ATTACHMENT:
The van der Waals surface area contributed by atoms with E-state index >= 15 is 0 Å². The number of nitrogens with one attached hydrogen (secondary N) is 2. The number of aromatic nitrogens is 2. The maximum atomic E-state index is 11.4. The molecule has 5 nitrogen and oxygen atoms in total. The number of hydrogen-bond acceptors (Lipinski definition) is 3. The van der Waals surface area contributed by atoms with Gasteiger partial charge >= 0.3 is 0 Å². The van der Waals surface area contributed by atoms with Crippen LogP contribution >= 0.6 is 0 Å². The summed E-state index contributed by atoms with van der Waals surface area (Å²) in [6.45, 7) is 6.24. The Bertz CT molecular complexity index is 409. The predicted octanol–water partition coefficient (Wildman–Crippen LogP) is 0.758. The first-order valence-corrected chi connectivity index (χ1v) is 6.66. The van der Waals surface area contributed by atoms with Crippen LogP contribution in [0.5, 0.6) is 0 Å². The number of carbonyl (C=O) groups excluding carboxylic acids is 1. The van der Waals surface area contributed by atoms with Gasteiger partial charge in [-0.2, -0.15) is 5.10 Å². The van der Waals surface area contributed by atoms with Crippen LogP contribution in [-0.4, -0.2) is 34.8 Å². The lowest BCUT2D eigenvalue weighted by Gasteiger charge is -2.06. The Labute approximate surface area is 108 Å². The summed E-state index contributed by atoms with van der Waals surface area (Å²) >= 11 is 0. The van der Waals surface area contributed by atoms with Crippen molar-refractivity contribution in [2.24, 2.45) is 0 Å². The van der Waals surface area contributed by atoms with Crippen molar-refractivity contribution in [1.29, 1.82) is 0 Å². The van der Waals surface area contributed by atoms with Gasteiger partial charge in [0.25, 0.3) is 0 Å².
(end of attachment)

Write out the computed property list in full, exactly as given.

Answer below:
The van der Waals surface area contributed by atoms with E-state index >= 15 is 0 Å². The number of nitrogens with one attached hydrogen (secondary N) is 2. The number of aromatic nitrogens is 2. The maximum atomic E-state index is 11.4. The molecule has 5 nitrogen and oxygen atoms in total. The number of hydrogen-bond acceptors (Lipinski definition) is 3. The van der Waals surface area contributed by atoms with Gasteiger partial charge >= 0.3 is 0 Å². The van der Waals surface area contributed by atoms with Crippen LogP contribution >= 0.6 is 0 Å². The summed E-state index contributed by atoms with van der Waals surface area (Å²) in [6.45, 7) is 6.24. The Bertz CT molecular complexity index is 409. The predicted octanol–water partition coefficient (Wildman–Crippen LogP) is 0.758. The first-order valence-corrected chi connectivity index (χ1v) is 6.66. The van der Waals surface area contributed by atoms with Crippen LogP contribution in [0.5, 0.6) is 0 Å². The number of carbonyl (C=O) groups excluding carboxylic acids is 1. The van der Waals surface area contributed by atoms with Gasteiger partial charge in [-0.2, -0.15) is 5.10 Å². The van der Waals surface area contributed by atoms with Crippen LogP contribution in [-0.4, -0.2) is 34.8 Å². The lowest BCUT2D eigenvalue weighted by Gasteiger charge is -2.06. The Labute approximate surface area is 108 Å². The summed E-state index contributed by atoms with van der Waals surface area (Å²) >= 11 is 0. The van der Waals surface area contributed by atoms with Crippen molar-refractivity contribution in [2.24, 2.45) is 0 Å². The van der Waals surface area contributed by atoms with Crippen molar-refractivity contribution in [1.29, 1.82) is 0 Å². The van der Waals surface area contributed by atoms with Gasteiger partial charge in [0.25, 0.3) is 0 Å².